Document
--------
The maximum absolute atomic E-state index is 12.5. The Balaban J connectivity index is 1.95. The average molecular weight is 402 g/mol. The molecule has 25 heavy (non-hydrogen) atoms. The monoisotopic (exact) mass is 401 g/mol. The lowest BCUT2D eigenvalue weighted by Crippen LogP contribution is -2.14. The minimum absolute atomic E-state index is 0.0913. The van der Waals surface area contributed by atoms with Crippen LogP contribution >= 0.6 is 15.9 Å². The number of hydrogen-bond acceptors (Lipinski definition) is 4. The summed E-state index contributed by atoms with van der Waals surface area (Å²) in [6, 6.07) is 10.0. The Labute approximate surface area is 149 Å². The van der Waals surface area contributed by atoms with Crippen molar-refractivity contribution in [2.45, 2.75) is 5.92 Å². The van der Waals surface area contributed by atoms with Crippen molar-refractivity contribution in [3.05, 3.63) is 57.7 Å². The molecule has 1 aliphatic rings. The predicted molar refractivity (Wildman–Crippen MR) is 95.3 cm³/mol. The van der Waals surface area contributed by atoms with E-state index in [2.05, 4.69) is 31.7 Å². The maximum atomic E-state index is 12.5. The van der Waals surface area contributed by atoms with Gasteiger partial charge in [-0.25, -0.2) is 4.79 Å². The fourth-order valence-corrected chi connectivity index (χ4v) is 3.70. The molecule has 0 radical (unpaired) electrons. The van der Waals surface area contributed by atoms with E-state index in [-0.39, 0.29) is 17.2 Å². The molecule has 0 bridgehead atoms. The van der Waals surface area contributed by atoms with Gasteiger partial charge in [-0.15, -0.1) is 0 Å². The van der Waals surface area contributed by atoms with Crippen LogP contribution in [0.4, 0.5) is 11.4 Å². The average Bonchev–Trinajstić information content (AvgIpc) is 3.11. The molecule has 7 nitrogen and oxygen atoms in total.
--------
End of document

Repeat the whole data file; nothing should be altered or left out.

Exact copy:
The maximum absolute atomic E-state index is 12.5. The Balaban J connectivity index is 1.95. The average molecular weight is 402 g/mol. The molecule has 25 heavy (non-hydrogen) atoms. The monoisotopic (exact) mass is 401 g/mol. The lowest BCUT2D eigenvalue weighted by Crippen LogP contribution is -2.14. The minimum absolute atomic E-state index is 0.0913. The van der Waals surface area contributed by atoms with Crippen LogP contribution >= 0.6 is 15.9 Å². The number of hydrogen-bond acceptors (Lipinski definition) is 4. The summed E-state index contributed by atoms with van der Waals surface area (Å²) in [6, 6.07) is 10.0. The Labute approximate surface area is 149 Å². The van der Waals surface area contributed by atoms with Crippen molar-refractivity contribution in [2.45, 2.75) is 5.92 Å². The van der Waals surface area contributed by atoms with Crippen molar-refractivity contribution in [3.05, 3.63) is 57.7 Å². The molecule has 1 aliphatic rings. The predicted molar refractivity (Wildman–Crippen MR) is 95.3 cm³/mol. The van der Waals surface area contributed by atoms with E-state index in [2.05, 4.69) is 31.7 Å². The maximum atomic E-state index is 12.5. The van der Waals surface area contributed by atoms with Gasteiger partial charge in [-0.25, -0.2) is 4.79 Å². The fourth-order valence-corrected chi connectivity index (χ4v) is 3.70. The molecule has 0 radical (unpaired) electrons. The van der Waals surface area contributed by atoms with E-state index in [-0.39, 0.29) is 17.2 Å². The molecule has 0 bridgehead atoms. The van der Waals surface area contributed by atoms with Gasteiger partial charge in [-0.15, -0.1) is 0 Å². The van der Waals surface area contributed by atoms with Crippen LogP contribution in [0.4, 0.5) is 11.4 Å². The average Bonchev–Trinajstić information content (AvgIpc) is 3.11. The molecule has 7 nitrogen and oxygen atoms in total.